Struggling with cancer, Rae Armantrout, 62, thought she would die sometime during the last half of her book of poems, Versed. It's a good thing she was wrong; otherwise, she would have missed the surprise of winning the 2010 Pulitzer Prize in poetry. She heard this news Monday, and it may be sweeter for us that this announcement came during National Poetry Month.
Now she will be remembered, perhaps. Good poetry tends to outlast the poet. And so, I and others may give more time to Armantrout's work, like her poem "Scumble." I'm studying it and wondering what makes her poetry any better than some other poet's verses. Separating poetic chaff from poetic wheat is not as simple as you'd think.
First, in order to know why Armantrout is considered good enough to warrant a Pulitzer, you may need to know from what school of poetry she hails. I don't mean school like Princeton or Stanford but poetic school of thought. Poets have certain affinities and preferences, form vs. free verse, rhyming vs. blank verse, epic vs. concise. And then they fall into tighter cliques, poetry inside movements, such as Black Arts vs. the Beat Generation, and that has nothing to do with Harry Potter.
According to Poetry.org, Armantrout comes from the Language School of Poetry:
The Language school of poetry started in the 1970s as a response to traditional American poetry and forms. Coming on the heels of such movements as the Black Mountain and New York Schools, language poetry’s purpose was to place complete emphasis on the language of the poem and to create a new way for the reader to interact with the work. Language poetry is also associated with leftist politics and was also affiliated with several literary magazines published in the 70s, including This and L=A=N=G=U=A=G=E.
Key aspects of language poetry include the idea that language dictates meaning rather than the other way around. (Poets.org)
Possibly it's this kind scholarship that makes some people hate poetry. Folks want to latch onto poems, to seize them and feel, not experience poetry in the context of schools of political thought or scansion and schema. Most people just want to read and weep or hear the poem, nod, and say, "That's hot."
But "good" poetry most likely lasts because it's more than "hot" or "sentimental." It's rich, textured, and layered with goodies we want to peel away so we can know intimately the heart of the poem.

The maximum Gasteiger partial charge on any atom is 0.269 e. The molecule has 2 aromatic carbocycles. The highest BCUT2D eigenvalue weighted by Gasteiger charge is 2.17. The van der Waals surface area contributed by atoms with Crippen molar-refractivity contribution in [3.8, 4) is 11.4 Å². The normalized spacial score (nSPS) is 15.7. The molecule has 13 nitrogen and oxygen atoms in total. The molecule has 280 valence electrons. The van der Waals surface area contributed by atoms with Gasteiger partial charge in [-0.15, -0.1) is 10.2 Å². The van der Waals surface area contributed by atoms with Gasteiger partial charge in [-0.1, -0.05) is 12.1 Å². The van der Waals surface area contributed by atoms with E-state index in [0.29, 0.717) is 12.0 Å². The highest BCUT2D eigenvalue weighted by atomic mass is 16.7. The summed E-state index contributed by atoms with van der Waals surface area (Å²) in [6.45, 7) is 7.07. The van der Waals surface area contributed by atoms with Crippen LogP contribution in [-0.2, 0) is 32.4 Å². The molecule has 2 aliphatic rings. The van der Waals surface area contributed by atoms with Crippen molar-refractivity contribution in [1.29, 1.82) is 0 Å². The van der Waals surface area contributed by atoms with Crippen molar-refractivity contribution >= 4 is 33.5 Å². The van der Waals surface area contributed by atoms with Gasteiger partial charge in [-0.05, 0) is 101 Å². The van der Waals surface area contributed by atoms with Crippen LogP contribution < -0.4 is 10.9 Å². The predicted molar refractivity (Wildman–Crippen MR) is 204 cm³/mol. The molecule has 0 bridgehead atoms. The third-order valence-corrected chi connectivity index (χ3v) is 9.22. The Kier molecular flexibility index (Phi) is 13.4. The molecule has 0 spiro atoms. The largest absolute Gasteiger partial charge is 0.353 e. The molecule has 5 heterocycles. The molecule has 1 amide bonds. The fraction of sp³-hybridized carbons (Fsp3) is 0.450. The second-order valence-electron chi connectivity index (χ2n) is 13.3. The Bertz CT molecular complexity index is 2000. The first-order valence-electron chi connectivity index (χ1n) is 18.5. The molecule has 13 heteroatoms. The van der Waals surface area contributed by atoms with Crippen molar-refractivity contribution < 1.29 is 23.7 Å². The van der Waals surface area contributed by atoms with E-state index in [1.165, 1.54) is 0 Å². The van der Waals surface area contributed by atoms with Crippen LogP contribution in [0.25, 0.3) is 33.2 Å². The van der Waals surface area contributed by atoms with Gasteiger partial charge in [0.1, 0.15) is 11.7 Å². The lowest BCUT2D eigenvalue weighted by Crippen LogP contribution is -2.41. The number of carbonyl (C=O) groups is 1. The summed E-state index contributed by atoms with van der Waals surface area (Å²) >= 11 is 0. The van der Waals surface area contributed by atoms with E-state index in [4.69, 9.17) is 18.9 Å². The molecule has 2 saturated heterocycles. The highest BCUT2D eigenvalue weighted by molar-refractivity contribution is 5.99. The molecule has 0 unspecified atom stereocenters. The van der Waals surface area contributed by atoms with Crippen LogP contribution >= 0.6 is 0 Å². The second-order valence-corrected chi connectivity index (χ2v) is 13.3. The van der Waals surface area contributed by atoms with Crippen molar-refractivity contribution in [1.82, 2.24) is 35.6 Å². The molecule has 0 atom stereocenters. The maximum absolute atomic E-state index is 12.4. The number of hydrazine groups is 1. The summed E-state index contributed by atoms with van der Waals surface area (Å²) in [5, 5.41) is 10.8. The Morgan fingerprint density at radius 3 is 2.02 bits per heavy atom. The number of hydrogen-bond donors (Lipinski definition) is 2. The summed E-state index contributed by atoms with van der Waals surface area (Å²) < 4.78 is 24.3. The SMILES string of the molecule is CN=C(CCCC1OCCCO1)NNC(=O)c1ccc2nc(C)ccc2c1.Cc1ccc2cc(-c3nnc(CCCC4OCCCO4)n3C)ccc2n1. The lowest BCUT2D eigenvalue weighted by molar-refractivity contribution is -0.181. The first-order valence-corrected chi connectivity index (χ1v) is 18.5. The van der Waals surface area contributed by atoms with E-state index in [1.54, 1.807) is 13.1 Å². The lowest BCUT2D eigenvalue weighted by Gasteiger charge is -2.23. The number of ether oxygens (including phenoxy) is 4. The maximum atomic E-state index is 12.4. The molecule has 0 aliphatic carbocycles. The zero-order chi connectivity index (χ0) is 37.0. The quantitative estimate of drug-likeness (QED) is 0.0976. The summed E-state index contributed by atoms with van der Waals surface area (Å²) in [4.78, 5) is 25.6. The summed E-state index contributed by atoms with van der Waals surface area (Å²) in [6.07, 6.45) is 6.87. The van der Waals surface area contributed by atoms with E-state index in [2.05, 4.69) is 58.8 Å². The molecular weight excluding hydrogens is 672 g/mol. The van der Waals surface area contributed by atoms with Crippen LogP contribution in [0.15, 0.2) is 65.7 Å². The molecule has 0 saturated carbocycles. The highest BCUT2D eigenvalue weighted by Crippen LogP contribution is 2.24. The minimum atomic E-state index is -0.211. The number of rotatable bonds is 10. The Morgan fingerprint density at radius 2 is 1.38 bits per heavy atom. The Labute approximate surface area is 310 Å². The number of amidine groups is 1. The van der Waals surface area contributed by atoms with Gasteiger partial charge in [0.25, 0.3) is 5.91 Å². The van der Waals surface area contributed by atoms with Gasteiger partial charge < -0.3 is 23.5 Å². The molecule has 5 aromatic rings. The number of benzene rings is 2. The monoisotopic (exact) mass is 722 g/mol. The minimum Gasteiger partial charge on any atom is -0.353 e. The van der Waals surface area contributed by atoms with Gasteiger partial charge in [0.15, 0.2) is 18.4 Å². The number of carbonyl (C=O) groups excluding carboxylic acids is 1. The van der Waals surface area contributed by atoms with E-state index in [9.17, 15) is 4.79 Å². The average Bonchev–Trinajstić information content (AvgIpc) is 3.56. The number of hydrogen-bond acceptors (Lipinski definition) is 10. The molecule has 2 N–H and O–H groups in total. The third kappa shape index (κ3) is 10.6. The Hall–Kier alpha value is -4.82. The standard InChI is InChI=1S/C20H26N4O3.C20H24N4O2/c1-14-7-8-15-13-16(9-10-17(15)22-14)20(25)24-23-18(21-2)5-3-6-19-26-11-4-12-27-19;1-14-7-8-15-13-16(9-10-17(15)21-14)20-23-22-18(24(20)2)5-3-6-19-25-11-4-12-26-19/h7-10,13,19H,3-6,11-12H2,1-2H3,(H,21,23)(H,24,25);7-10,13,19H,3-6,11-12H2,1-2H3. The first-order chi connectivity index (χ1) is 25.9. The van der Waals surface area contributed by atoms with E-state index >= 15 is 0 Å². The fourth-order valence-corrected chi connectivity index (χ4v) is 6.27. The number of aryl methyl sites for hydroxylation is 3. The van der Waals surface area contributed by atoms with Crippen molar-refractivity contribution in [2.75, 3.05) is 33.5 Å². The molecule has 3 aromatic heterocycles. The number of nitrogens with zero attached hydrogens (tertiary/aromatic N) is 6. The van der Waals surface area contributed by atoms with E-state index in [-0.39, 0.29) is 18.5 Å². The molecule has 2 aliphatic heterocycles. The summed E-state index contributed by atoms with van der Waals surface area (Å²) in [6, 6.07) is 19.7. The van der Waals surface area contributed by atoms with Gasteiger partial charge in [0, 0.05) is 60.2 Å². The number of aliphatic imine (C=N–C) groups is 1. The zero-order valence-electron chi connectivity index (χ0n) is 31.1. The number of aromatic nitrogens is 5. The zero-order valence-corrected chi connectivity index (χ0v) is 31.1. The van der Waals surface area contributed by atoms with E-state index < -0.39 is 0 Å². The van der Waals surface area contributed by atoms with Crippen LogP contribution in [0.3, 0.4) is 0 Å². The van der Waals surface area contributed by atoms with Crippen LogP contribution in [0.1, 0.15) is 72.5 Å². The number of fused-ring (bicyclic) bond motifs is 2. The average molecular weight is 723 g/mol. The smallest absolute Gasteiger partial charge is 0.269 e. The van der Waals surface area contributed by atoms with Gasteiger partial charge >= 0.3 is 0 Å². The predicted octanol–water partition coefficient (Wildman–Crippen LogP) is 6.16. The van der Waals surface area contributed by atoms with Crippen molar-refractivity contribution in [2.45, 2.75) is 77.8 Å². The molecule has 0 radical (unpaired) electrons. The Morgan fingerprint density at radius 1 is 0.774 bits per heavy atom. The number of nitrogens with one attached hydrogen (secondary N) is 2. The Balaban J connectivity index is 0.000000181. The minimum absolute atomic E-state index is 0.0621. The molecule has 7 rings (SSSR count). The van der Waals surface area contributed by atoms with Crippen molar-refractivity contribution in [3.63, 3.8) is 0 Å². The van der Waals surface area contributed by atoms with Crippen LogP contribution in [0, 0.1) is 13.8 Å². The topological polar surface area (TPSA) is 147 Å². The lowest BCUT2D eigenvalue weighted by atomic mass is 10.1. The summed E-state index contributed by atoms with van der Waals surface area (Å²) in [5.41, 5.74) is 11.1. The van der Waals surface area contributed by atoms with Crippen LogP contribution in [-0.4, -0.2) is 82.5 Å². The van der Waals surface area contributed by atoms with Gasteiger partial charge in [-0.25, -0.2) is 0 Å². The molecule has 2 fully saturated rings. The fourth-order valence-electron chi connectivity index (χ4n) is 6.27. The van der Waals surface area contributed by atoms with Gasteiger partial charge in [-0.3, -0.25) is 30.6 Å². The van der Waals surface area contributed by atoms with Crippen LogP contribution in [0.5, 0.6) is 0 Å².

Or if it's plain and clear like a Robert Frost verse, then there's still something in it we want to keep and let grow, a life force telling us something about the human condition. A good poem lives. It is an experience worth your time. A bad poem is stillborn, ready for the grave as it exits the womb.
While I have not yet studied her work in depth, I'll guess that Armantrout's won the Pulitzer because her work breathes. Her poetry moves readers and sticks in guts. At KBPS radio, you can listen to an interview with the poet. In it she talks about her work on Versed, reads her poems "Outer" and "Around," and discusses her fight with cancer. Much of her work examines finding your "authentic" voice. Like many poets, what she sees and hears prompts her to write, and that means she writes about all kinds of things.
If it were not National Poetry Month and Armantrout had not won, I wonder if I would have ever learned of her work. It's hard to find the better poets because a sea of breathing humans, many of them on the Internet, claim that label, and a sea of dead ones have it chiseled on their headstones.
Esteemed critics have told us these dead poets are gifted. Libraries have ordered their books full of sonnets or haiku. Yes, shelves sag with words from the gifted dead, and so you must really love poetry to seek a living poet and determine whether she writes poetry worth time from your life, one that makes you want to climb in between the lines and know the power of words.
You may read more about Armantrout and read some of her poetry at the Academy of American Poets or read her bio at the University of California, San Diego, where she is a professor. She also has poetry online at the University of Buffalo, NY.
In addition, Kelli Russell Agodon posted on Armantrout receiving the Pulitzer, and blogger Leigh Stein wrote about the poet before she won the Pulitzer. Armantrout won the National Book Critics Circle Award for Versed in March.